There’s a video of the mural being painted over on the ArtInfo page.
Not sure what the Blu’s (the muralist) agreement with MOCA looked like, but something tells me he waived any claim he might have had.
Jeffrey Deitch, director of MOCA, was a big proponent of the 1980’s street art scene in New York City, championing artists like Jean-Michel Basquiat. For sure many people will start throwing names around and calling him a hypocrite. This would be misguided.
Apparently, in the nearby Japanese community, there is a monument entitled “Go For Broke” honoring Japanese Americans who died fighting during World War Two. Blu’s mural depicted a repeating pattern of caskets with dollar bill flags draped over them as you would expect an American flag to be for a military burial. While the mural likely refers to America’s own economic death, it was being perceived in relation to the nearby monument.
Opponents of this censorship will argue that everyone can see the difference between the mural and the war monument. And yes, maybe this could have been handled through a press statement or other communication on behalf of the museum. Regardless, I personally would not write Deitch off for this decision. He had to make a act quickly and did what he thought best under the circumstances.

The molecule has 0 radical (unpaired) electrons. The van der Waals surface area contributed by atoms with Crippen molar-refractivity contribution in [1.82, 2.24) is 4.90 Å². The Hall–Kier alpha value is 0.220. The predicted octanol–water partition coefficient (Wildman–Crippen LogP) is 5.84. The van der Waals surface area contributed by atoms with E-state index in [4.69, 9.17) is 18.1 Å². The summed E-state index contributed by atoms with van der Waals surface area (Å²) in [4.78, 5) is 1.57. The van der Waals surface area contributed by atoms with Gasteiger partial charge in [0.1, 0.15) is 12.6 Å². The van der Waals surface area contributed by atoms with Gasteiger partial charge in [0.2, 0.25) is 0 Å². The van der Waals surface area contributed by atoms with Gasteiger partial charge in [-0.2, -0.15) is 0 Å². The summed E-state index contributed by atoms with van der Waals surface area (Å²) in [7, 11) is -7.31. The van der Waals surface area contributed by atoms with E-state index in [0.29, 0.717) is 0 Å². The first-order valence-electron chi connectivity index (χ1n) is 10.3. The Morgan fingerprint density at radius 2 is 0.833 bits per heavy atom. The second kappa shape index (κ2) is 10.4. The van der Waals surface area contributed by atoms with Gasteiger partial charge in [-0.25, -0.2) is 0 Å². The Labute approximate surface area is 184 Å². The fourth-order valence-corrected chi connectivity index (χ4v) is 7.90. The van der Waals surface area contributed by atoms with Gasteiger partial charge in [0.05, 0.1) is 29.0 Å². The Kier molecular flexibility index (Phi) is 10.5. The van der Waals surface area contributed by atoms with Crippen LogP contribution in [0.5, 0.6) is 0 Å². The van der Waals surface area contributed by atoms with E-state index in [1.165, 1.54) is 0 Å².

Deitch burned a bridge with the muralist. What remains to be seen is how other artists will react to (and understand) the choice to paint over the mural rather than pursue alternative means of political resolution. This is a very unfortunate situation. Let’s other artists will recognize that Deitch was in a tough spot and be a bit forgiving.